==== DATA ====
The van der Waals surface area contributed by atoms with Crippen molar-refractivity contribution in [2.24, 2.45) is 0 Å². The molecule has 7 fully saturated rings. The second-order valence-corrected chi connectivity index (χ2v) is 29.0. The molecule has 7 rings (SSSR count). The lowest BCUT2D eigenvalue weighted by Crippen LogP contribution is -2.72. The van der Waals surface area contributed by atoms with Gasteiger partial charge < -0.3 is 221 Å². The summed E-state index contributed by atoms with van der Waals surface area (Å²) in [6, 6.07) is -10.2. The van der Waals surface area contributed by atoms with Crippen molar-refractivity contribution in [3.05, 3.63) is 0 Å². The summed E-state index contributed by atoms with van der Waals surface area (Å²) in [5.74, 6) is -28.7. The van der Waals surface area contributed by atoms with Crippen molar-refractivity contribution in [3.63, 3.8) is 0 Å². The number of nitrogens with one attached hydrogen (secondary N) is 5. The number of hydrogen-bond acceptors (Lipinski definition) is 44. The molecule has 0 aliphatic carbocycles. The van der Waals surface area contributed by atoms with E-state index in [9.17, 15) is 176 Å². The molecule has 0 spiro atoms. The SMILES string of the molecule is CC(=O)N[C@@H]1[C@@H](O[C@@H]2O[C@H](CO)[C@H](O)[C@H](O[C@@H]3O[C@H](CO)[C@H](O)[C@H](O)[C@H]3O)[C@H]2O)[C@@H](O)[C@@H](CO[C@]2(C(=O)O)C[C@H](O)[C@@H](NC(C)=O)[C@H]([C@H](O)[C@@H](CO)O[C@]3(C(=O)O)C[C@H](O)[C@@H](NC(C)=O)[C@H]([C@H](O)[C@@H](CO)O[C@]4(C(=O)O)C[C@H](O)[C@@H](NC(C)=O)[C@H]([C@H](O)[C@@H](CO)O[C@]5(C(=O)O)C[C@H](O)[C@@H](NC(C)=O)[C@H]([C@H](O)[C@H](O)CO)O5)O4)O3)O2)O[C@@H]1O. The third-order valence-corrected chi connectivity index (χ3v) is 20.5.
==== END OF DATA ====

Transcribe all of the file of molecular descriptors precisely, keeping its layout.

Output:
The van der Waals surface area contributed by atoms with Crippen molar-refractivity contribution in [2.24, 2.45) is 0 Å². The molecule has 7 fully saturated rings. The second-order valence-corrected chi connectivity index (χ2v) is 29.0. The molecule has 7 rings (SSSR count). The lowest BCUT2D eigenvalue weighted by Crippen LogP contribution is -2.72. The van der Waals surface area contributed by atoms with Gasteiger partial charge < -0.3 is 221 Å². The summed E-state index contributed by atoms with van der Waals surface area (Å²) in [6, 6.07) is -10.2. The van der Waals surface area contributed by atoms with Crippen molar-refractivity contribution in [3.05, 3.63) is 0 Å². The summed E-state index contributed by atoms with van der Waals surface area (Å²) in [5.74, 6) is -28.7. The van der Waals surface area contributed by atoms with Crippen molar-refractivity contribution in [3.63, 3.8) is 0 Å². The number of nitrogens with one attached hydrogen (secondary N) is 5. The number of hydrogen-bond acceptors (Lipinski definition) is 44. The molecule has 0 aliphatic carbocycles. The van der Waals surface area contributed by atoms with E-state index in [9.17, 15) is 176 Å². The molecule has 0 spiro atoms. The SMILES string of the molecule is CC(=O)N[C@@H]1[C@@H](O[C@@H]2O[C@H](CO)[C@H](O)[C@H](O[C@@H]3O[C@H](CO)[C@H](O)[C@H](O)[C@H]3O)[C@H]2O)[C@@H](O)[C@@H](CO[C@]2(C(=O)O)C[C@H](O)[C@@H](NC(C)=O)[C@H]([C@H](O)[C@@H](CO)O[C@]3(C(=O)O)C[C@H](O)[C@@H](NC(C)=O)[C@H]([C@H](O)[C@@H](CO)O[C@]4(C(=O)O)C[C@H](O)[C@@H](NC(C)=O)[C@H]([C@H](O)[C@@H](CO)O[C@]5(C(=O)O)C[C@H](O)[C@@H](NC(C)=O)[C@H]([C@H](O)[C@H](O)CO)O5)O4)O3)O2)O[C@@H]1O. The third-order valence-corrected chi connectivity index (χ3v) is 20.5.